Getting ready for a long-term trip, whether it be around the world or just a month abroad, requires quite a lot of advanced planning. Most people don’t realize how much advance planning is required to bring everything together at the right time. Heck, I didn’t know until I started.
As I look back on the last month before our departure, I realize that things didn’t go exactly as planned. Some things took much longer than anticipated and other things just didn’t get done and will have to be dealt with on the road. I think it would have been wonderful to have had some sort of timeline to help with my time management, but until I actually started working on the tasks, I didn’t know how long things would take. And I couldn’t find that sort of information on the Internet since everyone’s situation is different.
Here’s the timeline based on our hindsight that I wish I would have had, outlining what we needed to do and when. It might be helpful in planning your own journey. Continue reading
Remote, out-of-way, and hard to reach, Madagascar is quite a challenge for travel planning.
It’s Sheri’s desire to visit this unique home to lemurs and other exotic creatures, so I did a lot of research to find a way to make it happen. In the process, I came upon some interesting hurdles while trying to make flight arrangements for our trip to this large island in the Indian Ocean. Just like the characters in the animated film with the same name found out, it may be harder to get off the island than it is to get there.
Antananarivo (TNR) is the destination airport for international flights to Madagascar. Most flights connect through Paris (CDG), Nairobi (NBO), Johannesburg (JNB), or Seychelles (SEZ). Surprisingly, it’s easier to get a flight to one of the small islands surrounding Madagascar, such as Seychelles, Comoros, Mauritius, and Réunion. And sometimes, it’s even cheaper.
We have been planning our trip since 2003, and actively saving for it since 2006. Travel planning is equal parts fun and frustration. It’s exciting to make plans and to see a trip coming together, but it’s also a lot of work researching your destination, arranging transportation and lodging, and determining how long you’ll need in order to do everything you planned. You become a project manager, event coordinator, location scout, travel agent, and financial planner all at once. The last time I went on an extended trip overseas, I didn’t have a lot of the tools and web sites available today. Travel planning is a bit easier these days now that the Internet can provide so much information. Here are the 12 tools that I use extensively for our RTW trip planning.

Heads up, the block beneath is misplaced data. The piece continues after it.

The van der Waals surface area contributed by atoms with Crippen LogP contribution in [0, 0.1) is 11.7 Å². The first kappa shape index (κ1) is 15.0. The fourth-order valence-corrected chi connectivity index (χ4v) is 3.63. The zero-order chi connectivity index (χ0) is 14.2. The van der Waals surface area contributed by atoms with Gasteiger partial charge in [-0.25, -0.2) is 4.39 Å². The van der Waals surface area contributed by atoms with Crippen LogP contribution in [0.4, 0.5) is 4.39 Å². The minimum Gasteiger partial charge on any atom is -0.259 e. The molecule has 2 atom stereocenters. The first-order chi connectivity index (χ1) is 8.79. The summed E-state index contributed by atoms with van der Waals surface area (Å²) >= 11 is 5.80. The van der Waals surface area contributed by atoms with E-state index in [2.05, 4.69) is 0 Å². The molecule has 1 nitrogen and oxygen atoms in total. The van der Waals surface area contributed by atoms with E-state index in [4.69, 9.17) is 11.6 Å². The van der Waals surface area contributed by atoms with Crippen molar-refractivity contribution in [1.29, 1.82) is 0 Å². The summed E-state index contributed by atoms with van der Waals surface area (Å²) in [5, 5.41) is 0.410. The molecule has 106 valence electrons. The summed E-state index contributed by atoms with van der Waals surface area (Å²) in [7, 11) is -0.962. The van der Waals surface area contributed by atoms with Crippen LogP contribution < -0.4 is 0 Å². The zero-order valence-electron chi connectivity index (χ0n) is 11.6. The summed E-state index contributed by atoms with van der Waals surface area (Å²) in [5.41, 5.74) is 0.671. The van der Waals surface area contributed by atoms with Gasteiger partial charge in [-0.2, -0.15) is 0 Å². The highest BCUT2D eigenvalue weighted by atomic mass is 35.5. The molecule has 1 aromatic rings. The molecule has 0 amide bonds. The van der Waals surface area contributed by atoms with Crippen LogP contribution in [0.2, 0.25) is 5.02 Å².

Spreadsheets may be a bit antiquated, but there’s no quicker way for me to determine travel dates and keep all those destinations straight. If you have a lot of destinations, it can become tedious to keep track of where and when you’ll be somewhere. I originally set up an Excel spreadsheet with destinations, dates, approximate costs, and visa requirements back in 2003 and have updated it frequently. It became the basis of our savings goal. I recently transferred the spreadsheet to Google Docs and keep it updated online now. The format hasn’t changed much since I first created it. The dates are automatically calculated from the initial starting date. I enter the number of nights we plan to stay at a destination and the spreadsheet calculates the arrival dates for all the following destinations. It becomes a dynamic, ever-changing master document that is invaluable for advanced planning. Unlike other online tools, you can add or remove columns for whatever you want to track. Continue reading